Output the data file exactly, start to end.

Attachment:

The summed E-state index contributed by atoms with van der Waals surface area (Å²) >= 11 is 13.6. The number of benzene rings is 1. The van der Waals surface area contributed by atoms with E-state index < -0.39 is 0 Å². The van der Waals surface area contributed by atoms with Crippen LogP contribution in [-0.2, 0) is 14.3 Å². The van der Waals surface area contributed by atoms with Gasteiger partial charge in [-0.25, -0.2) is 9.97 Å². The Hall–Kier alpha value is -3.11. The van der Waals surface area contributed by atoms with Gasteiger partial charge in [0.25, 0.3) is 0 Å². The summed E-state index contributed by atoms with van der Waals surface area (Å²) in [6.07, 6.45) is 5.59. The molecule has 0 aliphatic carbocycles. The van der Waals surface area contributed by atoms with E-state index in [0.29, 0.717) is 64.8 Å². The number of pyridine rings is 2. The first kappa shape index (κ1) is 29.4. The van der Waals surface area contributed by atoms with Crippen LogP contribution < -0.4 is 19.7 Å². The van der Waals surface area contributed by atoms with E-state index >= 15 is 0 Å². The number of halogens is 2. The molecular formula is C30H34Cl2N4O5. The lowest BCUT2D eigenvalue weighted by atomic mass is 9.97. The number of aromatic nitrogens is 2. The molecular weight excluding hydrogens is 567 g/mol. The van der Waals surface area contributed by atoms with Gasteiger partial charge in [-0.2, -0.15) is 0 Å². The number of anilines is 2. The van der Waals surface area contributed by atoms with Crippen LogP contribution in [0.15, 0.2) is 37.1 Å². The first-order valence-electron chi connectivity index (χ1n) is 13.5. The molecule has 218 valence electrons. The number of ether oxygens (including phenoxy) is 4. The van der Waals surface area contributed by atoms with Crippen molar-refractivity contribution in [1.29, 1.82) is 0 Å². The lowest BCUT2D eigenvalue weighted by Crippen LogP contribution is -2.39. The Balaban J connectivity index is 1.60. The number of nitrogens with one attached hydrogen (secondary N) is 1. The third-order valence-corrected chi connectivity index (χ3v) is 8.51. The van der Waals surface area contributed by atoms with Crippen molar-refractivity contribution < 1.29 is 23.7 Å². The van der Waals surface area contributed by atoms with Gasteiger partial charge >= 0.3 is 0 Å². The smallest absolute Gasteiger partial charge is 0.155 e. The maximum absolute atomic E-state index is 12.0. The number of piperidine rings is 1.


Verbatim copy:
The summed E-state index contributed by atoms with van der Waals surface area (Å²) >= 11 is 13.6. The number of benzene rings is 1. The van der Waals surface area contributed by atoms with E-state index < -0.39 is 0 Å². The van der Waals surface area contributed by atoms with Crippen LogP contribution in [-0.2, 0) is 14.3 Å². The van der Waals surface area contributed by atoms with Gasteiger partial charge in [-0.25, -0.2) is 9.97 Å². The Hall–Kier alpha value is -3.11. The van der Waals surface area contributed by atoms with Gasteiger partial charge in [0.25, 0.3) is 0 Å². The summed E-state index contributed by atoms with van der Waals surface area (Å²) in [6.07, 6.45) is 5.59. The molecule has 0 aliphatic carbocycles. The van der Waals surface area contributed by atoms with E-state index in [0.29, 0.717) is 64.8 Å². The number of pyridine rings is 2. The first kappa shape index (κ1) is 29.4. The van der Waals surface area contributed by atoms with Crippen LogP contribution < -0.4 is 19.7 Å². The van der Waals surface area contributed by atoms with E-state index >= 15 is 0 Å². The number of halogens is 2. The molecular formula is C30H34Cl2N4O5. The lowest BCUT2D eigenvalue weighted by atomic mass is 9.97. The number of aromatic nitrogens is 2. The molecular weight excluding hydrogens is 567 g/mol. The van der Waals surface area contributed by atoms with Gasteiger partial charge in [-0.2, -0.15) is 0 Å². The number of anilines is 2. The van der Waals surface area contributed by atoms with Crippen LogP contribution in [0.15, 0.2) is 37.1 Å². The first-order valence-electron chi connectivity index (χ1n) is 13.5. The molecule has 218 valence electrons. The number of ether oxygens (including phenoxy) is 4. The van der Waals surface area contributed by atoms with Crippen molar-refractivity contribution in [1.29, 1.82) is 0 Å². The lowest BCUT2D eigenvalue weighted by Crippen LogP contribution is -2.39. The Balaban J connectivity index is 1.60. The number of nitrogens with one attached hydrogen (secondary N) is 1. The third-order valence-corrected chi connectivity index (χ3v) is 8.51. The van der Waals surface area contributed by atoms with Crippen molar-refractivity contribution < 1.29 is 23.7 Å². The van der Waals surface area contributed by atoms with Gasteiger partial charge >= 0.3 is 0 Å². The smallest absolute Gasteiger partial charge is 0.155 e. The maximum absolute atomic E-state index is 12.0. The number of piperidine rings is 1.